New Zealand and American scientists trial "lab in a can" in Tasman Bay
Scientists from New Zealand and America have begun trialling a robotic analytical laboratory in Tasman Bay.
The Environmental Sample Processor (ESP) or "molecular lab in a can" will provide site collection and analysis of water samples in the bay and communicate results back to the Cawthron Institute and the US-based Monterey Bay Aquarium Research Institute (MBARI).
The ESP has previously been deployed at depths of 1,600 metres below sea level in coastal waters around the United States as part of a NASA sponsored project in part to model the search for life on other planets.
But this will be the first time the technology has been deployed in the Southern Hemisphere.
Cawthron scientist Dr Chris Cornelisen says the processor will detect micro-organisms ranging from human faecal bacteria, to invertebrate larvae, to bloom-forming phytoplankton, and for the test period will be remotely operated from Monterey Bay, California.
"This is very cutting edge stuff and could completely change the face of monitoring by providing near immediate information on water quality, biosecurity threats and potential toxic blooms."
Aside from increasing the value of Cawthronís contribution to New Zealandís understanding of land-sea impacts, the ESP could also have huge significance in terms of New Zealandís world leading Seafood Safety programme, of which Cawthron has been a key research contributor.
Helen Smale, Manager, Marlborough Shellfish Quality Programme, sees the technology as the next big leap in monitoring and managing our marine environment.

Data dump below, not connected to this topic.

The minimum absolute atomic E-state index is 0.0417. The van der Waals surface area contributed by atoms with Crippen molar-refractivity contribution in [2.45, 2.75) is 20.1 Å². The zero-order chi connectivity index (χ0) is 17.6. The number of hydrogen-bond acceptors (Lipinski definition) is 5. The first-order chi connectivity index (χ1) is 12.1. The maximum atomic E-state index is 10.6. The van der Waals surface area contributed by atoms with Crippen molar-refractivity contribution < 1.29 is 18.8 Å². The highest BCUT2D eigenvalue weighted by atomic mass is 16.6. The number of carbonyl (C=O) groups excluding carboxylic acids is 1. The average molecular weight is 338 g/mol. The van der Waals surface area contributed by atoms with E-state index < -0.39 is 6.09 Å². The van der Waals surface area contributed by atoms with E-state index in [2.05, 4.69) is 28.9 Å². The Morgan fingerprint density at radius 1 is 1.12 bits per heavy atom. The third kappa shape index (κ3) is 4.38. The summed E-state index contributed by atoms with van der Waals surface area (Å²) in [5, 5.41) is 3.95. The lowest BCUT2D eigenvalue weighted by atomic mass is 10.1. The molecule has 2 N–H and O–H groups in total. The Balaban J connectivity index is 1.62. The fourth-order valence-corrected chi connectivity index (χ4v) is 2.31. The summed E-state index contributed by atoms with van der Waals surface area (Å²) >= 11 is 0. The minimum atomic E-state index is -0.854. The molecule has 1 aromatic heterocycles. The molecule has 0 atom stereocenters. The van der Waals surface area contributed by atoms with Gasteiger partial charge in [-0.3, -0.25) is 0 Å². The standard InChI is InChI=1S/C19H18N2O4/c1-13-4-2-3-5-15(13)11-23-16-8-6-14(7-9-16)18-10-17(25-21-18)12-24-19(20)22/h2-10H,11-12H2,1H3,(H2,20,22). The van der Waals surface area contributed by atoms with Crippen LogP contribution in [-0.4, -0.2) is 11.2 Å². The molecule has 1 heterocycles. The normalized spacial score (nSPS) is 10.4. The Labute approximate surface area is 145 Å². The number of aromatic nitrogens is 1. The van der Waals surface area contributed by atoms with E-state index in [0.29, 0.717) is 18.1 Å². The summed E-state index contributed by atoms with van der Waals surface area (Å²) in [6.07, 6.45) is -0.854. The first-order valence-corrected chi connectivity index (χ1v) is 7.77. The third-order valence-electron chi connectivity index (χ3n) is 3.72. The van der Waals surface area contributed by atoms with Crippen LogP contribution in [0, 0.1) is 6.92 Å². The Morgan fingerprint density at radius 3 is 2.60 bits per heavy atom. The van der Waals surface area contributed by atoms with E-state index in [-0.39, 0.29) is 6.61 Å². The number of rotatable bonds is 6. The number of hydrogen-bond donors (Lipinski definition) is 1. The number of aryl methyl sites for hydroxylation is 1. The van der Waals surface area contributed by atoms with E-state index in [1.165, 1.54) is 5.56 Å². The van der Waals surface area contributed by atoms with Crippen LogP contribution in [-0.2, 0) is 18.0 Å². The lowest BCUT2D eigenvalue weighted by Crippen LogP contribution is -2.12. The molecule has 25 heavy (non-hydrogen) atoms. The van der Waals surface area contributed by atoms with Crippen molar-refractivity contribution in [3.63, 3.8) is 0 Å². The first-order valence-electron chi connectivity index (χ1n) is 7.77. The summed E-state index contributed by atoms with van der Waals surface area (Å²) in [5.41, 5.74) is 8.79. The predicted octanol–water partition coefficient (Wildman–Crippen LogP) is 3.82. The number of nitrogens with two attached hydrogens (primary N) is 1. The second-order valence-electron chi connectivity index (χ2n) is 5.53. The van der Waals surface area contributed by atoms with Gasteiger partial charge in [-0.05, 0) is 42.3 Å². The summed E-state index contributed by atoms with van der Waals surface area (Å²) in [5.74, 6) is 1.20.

"It could allow for better planning and a quicker and targeted response to changing environmental conditions. For a marine farmer to know in near-real time, for example, when a harmful bloom is occurring will have incredible benefits for the aquaculture industry, New Zealand exports and for consumers."
MBARI and Center for Ocean Solutions scientist Dr Kevan Yamahara says the "lab in a can" was developed to reduce time and costs associated with ocean monitoring and to provide critical data on water quality in a timely manner.
"ESP allows researchers to conduct molecular biological analyses remotely, in near-real time over a sustained period, and with interactive capability. Tasman Bay, with its important wildlife areas, fish habitat, marine farming and recreational uses, is a great location to refine the technology even further."
Dr Chris Cornelisen says Cawthron's research experience in this field has been key to building on MBARIís already tested systems to make the technology fit for purpose in New Zealand's marine environment.
"This is what these important international collaborations are all about, utilising each other's unique capabilities to create a partnership that ensures New Zealand stays at the forefront of monitoring technology."
The ESP will be deployed alongside the TASCAM system that Cawthron and MBARI scientists put in Tasman Bay in April 2011. The TASCAM measures weather conditions, currents, temperature, salinity and turbidity in the surrounding environment and transmits that information to shore.
As the first long-term, real-time monitoring system in New Zealand coastal waters, the TASCAM has allowed Cawthron scientists to capture and distribute data openly online.
Cawthron research scientist Kirsty Smith says, "The addition of the ESP will further build on our understanding of Tasman Bay and could eventually provide fishers, boaties, marine farmers and others with additional information they need for decision making Ė when they need it."
After the planned 30-day deployment, Cawthron and MBARI scientists will analyse the data gathered and evaluate the future operation of Environmental Sample Processors in New Zealand waters.
The ESP was developed by MBARI using funding from the National Science Foundation, the NASA Astrobiology Program, the Gordon and Betty Moore Foundation, the Keck Foundation, the National Ocean Partnership Program, the Centre for Microbial Ecology, and the David and Lucile Packard Foundation.
For more information please contact:
Dr Chris Cornelisen
Phone: +64 548 2319 ext 292
Mobile: +64 27 444 5669